How to cite this article:
Varma SR. Masks and respirators, selection criteria for periodontal therapy: Challenges for a periodontist during COVID-19.J Int Oral Health 2020;12:64-68

How to cite this URL:
Varma SR. Masks and respirators, selection criteria for periodontal therapy: Challenges for a periodontist during COVID-19. J Int Oral Health [serial online] 2020 [cited 2021 Jan 24 ];12:64-68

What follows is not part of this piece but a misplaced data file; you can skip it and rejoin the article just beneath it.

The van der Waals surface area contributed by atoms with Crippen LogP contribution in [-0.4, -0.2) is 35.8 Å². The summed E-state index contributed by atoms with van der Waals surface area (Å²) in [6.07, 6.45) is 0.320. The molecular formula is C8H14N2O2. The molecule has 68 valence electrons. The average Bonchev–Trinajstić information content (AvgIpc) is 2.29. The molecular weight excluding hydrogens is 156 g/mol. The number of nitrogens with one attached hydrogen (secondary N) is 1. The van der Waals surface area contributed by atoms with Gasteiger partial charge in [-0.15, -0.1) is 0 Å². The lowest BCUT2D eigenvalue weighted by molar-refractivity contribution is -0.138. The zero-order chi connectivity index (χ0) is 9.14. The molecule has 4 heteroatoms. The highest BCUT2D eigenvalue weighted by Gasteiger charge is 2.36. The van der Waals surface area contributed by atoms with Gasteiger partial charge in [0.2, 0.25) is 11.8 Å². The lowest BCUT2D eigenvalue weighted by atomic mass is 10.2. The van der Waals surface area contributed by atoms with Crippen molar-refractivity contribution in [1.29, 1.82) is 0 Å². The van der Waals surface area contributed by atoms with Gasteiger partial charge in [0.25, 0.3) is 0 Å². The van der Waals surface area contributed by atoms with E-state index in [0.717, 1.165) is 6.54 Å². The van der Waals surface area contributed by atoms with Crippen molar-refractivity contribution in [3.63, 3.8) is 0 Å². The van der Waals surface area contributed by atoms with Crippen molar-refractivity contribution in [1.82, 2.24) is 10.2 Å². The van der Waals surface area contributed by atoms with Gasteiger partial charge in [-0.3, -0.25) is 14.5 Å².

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Full Text